The word Swastika comes from the Sanskrit word swastika, which means “good fortune” or “well-being”. The symbol (a hooked cross) appears to have first been used in Neolithic Eurasia, perhaps representing the movement of the sun through the sky. Since then to this day it is a sacred symbol in Hinduism, Buddhism, and Jainism. As per the Hindu Mythology clockwise and counterclockwise Swastika are portrayed as light and darkness respectively,in Buddhism swastika is thought to represent the footprint of the Buddha. You can see this symbol is displaced almost everywhere in India like on vehicles, in all important ceremonies, festivals and pujas in Hindu families to bring good fortune. You might be wondering then how this sacred symbol with lot of positive might be banned in some countries and people find it a symbol of hatred? Do you know there are people who are just afraid and don’t want to see it again?
People in Germany and Poland identify it as Nazi’s symbol. Nazi was National Socialist German Workers’ Party, controlled by Adolf Hitler. So here the question arises, was Swastika a Nazi’s symbol and if it was, then why was it denoted as symbol of hatred? Or if it was a symbol of Peace and well being in Hinduism then what made it a symbol of hatred in other communities?
History says it all, it was a symbol of complete positivity. There were many instances when people used it for fortune around the world. In 1925 Coca- Cola used it for its watch. In 1922 there were a women hockey team named Swastikas in British Columbia. Early in 20th Century the Swastika symbol was printed on postcards. The Boy Scouts adopted it and the Girls’ Club of America called their magazine Swastika. Hence It was a symbol of positivity until Adolf Hitler made it the centerpiece of the Nazi flag.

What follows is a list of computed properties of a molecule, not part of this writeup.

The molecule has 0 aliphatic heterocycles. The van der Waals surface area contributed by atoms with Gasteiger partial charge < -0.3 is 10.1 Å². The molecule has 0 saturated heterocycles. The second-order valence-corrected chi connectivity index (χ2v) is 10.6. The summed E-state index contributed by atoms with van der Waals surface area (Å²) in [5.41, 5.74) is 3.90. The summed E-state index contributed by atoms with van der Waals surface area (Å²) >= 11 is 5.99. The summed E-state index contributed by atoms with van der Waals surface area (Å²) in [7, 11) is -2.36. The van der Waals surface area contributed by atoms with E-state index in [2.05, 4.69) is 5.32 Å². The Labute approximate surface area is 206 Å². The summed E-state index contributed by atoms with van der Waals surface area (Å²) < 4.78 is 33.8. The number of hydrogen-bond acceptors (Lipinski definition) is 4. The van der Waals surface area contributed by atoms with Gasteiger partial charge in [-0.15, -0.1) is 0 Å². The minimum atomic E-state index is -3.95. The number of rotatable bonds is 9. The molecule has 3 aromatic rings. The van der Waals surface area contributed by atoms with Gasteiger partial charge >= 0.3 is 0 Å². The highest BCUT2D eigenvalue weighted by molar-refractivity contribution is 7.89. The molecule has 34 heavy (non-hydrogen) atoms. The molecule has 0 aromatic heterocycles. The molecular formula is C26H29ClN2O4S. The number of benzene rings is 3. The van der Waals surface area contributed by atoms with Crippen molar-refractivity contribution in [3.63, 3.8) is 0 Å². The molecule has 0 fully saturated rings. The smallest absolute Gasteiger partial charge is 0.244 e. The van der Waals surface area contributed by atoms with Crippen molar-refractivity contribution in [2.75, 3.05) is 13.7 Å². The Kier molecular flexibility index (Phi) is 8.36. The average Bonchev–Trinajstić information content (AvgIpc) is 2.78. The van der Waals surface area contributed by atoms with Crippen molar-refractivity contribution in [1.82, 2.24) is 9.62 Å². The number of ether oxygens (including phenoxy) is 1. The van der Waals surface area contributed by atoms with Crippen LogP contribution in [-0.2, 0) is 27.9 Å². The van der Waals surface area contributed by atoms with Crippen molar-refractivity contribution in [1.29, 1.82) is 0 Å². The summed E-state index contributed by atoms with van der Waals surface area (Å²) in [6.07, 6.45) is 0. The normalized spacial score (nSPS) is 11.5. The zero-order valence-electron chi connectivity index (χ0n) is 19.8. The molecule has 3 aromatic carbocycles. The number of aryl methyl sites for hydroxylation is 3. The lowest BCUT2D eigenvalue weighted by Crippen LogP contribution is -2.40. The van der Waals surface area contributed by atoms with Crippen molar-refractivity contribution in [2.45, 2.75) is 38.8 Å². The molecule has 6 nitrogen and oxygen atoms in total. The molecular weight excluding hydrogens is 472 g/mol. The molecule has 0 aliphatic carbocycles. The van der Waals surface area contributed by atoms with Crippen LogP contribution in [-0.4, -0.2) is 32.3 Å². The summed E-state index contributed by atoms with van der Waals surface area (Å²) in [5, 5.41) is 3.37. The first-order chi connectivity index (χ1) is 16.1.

In 1870 when German businessman Schliemann found Swastika in the Troy a ruined city of Greek. He claimed that he discovered the symbol. Since Swastika was present among the archaeological remains of the Germanic tribes, it didn’t take much time for nationalists to jump in to the conclusion that the Germans and the Greeks were both descendants of the Aryans. And then this was seized by anti-Semitic nationalist groups who appropriated the swastika as an Aryan symbol to boost a sense of ancient lineage for the German people. It became a symbol of Nazi racial ideology that called for the elimination of Jews and other groups deemed inferior. Hitler rotated it 45 degrees on a white circle and set against a red background. In the year 1920 he adopted the swastika as a German national symbol and as the central element in the party flag of the National Socialist Party. And then swastika would become the most recognizable icon of Nazi propaganda, appearing on the flag referred to by Hitler. The connotations of the swastika had changed forever. For Jewish people the swastika had become a symbol of fear, of suppression, and of extermination. Still it is banned in Germany, no one wants to see it again. It is assumed to be a symbol of death and evil. There were many efforts done by many activists to revive it as positive but they remain failed. Can this ancient sign ever shake off its evil association with it?
This is how symbol which is innocent and sacred in many cultures for thousands years was ruined and Nazis twisted it into a symbol of hatred. It became a really difficult task to revive it as good. Keeping multicultural Swastika ahead many people are trying to eradicate its bad image from the people’s mind. But for those who experienced the horrors of Fascism, the prospect of learning to love the swastika is not so easy.
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